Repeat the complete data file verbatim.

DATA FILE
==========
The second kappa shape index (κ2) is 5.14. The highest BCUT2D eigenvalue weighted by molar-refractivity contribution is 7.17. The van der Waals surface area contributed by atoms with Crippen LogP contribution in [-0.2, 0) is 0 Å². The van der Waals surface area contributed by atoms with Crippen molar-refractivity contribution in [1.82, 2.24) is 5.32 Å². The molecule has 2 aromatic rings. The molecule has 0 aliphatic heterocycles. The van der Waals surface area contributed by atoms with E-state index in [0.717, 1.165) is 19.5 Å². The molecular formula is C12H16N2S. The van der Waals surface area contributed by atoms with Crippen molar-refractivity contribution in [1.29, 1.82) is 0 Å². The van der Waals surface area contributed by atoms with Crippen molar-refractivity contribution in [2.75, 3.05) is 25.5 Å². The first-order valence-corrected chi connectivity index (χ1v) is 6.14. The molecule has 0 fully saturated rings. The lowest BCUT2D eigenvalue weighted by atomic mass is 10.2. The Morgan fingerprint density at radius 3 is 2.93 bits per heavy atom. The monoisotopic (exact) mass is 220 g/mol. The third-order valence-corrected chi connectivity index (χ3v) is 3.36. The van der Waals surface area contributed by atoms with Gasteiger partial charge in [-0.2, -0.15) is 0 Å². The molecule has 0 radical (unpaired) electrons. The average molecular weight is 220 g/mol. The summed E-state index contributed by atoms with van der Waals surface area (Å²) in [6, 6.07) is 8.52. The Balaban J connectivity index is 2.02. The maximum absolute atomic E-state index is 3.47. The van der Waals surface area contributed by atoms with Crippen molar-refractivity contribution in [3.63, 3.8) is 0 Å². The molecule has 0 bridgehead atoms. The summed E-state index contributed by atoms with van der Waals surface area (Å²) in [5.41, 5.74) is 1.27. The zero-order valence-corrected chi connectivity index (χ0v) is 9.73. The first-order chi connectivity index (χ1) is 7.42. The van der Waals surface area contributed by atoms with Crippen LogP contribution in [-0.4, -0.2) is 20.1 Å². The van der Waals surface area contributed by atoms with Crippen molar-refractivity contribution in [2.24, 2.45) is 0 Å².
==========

The second kappa shape index (κ2) is 5.14. The highest BCUT2D eigenvalue weighted by molar-refractivity contribution is 7.17. The van der Waals surface area contributed by atoms with Crippen LogP contribution in [-0.2, 0) is 0 Å². The van der Waals surface area contributed by atoms with Crippen molar-refractivity contribution in [1.82, 2.24) is 5.32 Å². The molecule has 2 aromatic rings. The molecule has 0 aliphatic heterocycles. The van der Waals surface area contributed by atoms with E-state index in [0.717, 1.165) is 19.5 Å². The molecular formula is C12H16N2S. The van der Waals surface area contributed by atoms with Crippen molar-refractivity contribution in [1.29, 1.82) is 0 Å². The van der Waals surface area contributed by atoms with Crippen molar-refractivity contribution in [2.75, 3.05) is 25.5 Å². The first-order valence-corrected chi connectivity index (χ1v) is 6.14. The molecule has 0 fully saturated rings. The lowest BCUT2D eigenvalue weighted by atomic mass is 10.2. The Morgan fingerprint density at radius 3 is 2.93 bits per heavy atom. The monoisotopic (exact) mass is 220 g/mol. The third-order valence-corrected chi connectivity index (χ3v) is 3.36. The van der Waals surface area contributed by atoms with Gasteiger partial charge in [-0.2, -0.15) is 0 Å². The molecule has 0 radical (unpaired) electrons. The average molecular weight is 220 g/mol. The summed E-state index contributed by atoms with van der Waals surface area (Å²) in [6, 6.07) is 8.52. The Balaban J connectivity index is 2.02. The maximum absolute atomic E-state index is 3.47. The van der Waals surface area contributed by atoms with Crippen molar-refractivity contribution in [3.63, 3.8) is 0 Å². The molecule has 0 bridgehead atoms. The summed E-state index contributed by atoms with van der Waals surface area (Å²) in [5.41, 5.74) is 1.27. The zero-order valence-corrected chi connectivity index (χ0v) is 9.73. The first-order chi connectivity index (χ1) is 7.42. The van der Waals surface area contributed by atoms with Crippen LogP contribution in [-0.4, -0.2) is 20.1 Å². The van der Waals surface area contributed by atoms with Crippen molar-refractivity contribution in [2.24, 2.45) is 0 Å².